Andy Rumbaugh: Final Project

Abstract:
On November 20, 1951, the National Production Authority ordered the electronics industry to suspend the manufacture of color televisions for commercial sale. That order was the culmination of a struggle between the Columbia Broadcasting System and the Radio Corporation of America to set the standard for a commercial color television system. This paper looks at the interaction of the science, commerce, and politics in the period between 1950 and 1953 when the Federal Communications Commission finally issued the American standard for broadcasting color television.

STS connections:
What were the competing technologies and which ‘should’ have prevailed if judged solely on scientific merit?
In this instance, the competing technologies involved the difference between a mechanical process and an electronic one. While it took a while for RCA to mature its electronic version and demonstrate its superiority, that is what actually happened.

Within a scientific or technical area, how are standards determined?
As I discuss in my paper, the determination can be made by the scientists (or engineers), business, government, or the public. In this case, the arbiter was a consortium of electronics manufacturers who coalesced around the RCA standard and argued for it before the FCC.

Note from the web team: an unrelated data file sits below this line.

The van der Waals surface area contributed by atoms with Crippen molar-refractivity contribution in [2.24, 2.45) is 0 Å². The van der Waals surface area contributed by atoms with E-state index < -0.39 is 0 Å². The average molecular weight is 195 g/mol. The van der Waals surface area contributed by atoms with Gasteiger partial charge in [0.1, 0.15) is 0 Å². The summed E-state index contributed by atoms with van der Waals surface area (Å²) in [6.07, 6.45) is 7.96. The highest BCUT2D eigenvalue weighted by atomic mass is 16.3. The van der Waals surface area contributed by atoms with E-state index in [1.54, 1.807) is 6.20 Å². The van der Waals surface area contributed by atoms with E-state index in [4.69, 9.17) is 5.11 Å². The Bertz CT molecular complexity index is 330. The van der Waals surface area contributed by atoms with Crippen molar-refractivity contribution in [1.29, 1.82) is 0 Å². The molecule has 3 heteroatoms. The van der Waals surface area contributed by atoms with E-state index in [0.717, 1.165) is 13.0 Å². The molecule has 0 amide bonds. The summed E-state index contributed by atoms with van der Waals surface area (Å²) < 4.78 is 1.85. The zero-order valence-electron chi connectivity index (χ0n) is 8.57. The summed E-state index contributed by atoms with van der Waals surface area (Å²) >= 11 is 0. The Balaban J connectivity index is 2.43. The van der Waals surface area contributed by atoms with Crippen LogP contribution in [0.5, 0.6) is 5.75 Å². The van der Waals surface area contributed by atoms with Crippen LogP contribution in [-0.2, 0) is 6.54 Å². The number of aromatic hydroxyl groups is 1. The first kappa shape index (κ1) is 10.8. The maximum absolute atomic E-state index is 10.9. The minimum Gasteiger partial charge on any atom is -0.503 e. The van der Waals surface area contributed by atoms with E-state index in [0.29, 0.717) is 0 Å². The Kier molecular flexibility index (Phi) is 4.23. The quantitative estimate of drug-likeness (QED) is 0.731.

Compatibility was an issue in the choice of a standard. How much does the existing paradigm influence choices?
In this case, it became an overwhelming consideration. Almost singly, the fact that the RCA system was compatible with the existing black and white televisions and the CBS system was not made the difference for the industry and ultimately the FCC.

What is the intersection among business, technology, and the public good?
That's a tough call since each acts to maximize its best interest. In this case, those interests aligned but that is not always true.

Competing Voices:
Broadcasters
Scientist/Engineers
Industry
Congress
Regulatory Agencies
Public

Annotated bibliography: (These were useful as a guide to other sources and a description of the principal issues of the problem.)
Bilby, Kenneth. The General: David Sarnoff and the Rise of the Communications Industry. New York: Harper & Row, 1986.
Sterling, Christopher H. Stay Tuned: A History of American Broadcasting. Mahwah, NJ: Lawrence Erlbaum Associates, 2002.
Webb, Richard C. Tele-Visionaries: The People Behind the Invention of Television. Hoboken, NJ: IEEE, John Wiley & Sons, 2005.

Primary sources: (I was surprised that I could not find an article in Science, Scientific American, or Popular Science published between 1949 and 1953 that explained the contest. There were many references to color television but they were brief status reports, not explanations of the technologies. The best sources for my purpose were the contemporary accounts in the press, specifically the NYT and the WSJ.)
Records of the Federal Communications Commission (National Archive Record Group 173)
Records of the National Production Authority (National Archive Record Group 277)
United States Serial Set
Congressional Record
New York Times
Wall Street Journal
Washington Post
Science
Scientific American

Issues:
None. I did not find unvarnished truth in the public record so some interpretation (applying the proverbial grain of salt) was necessary. However, the story seems pretty clear to me.

I added a PDF file to discuss the cultural situation. Click 'files'.
The final paper is titled 'Over the Rainbow' and has been loaded as a PDF file.

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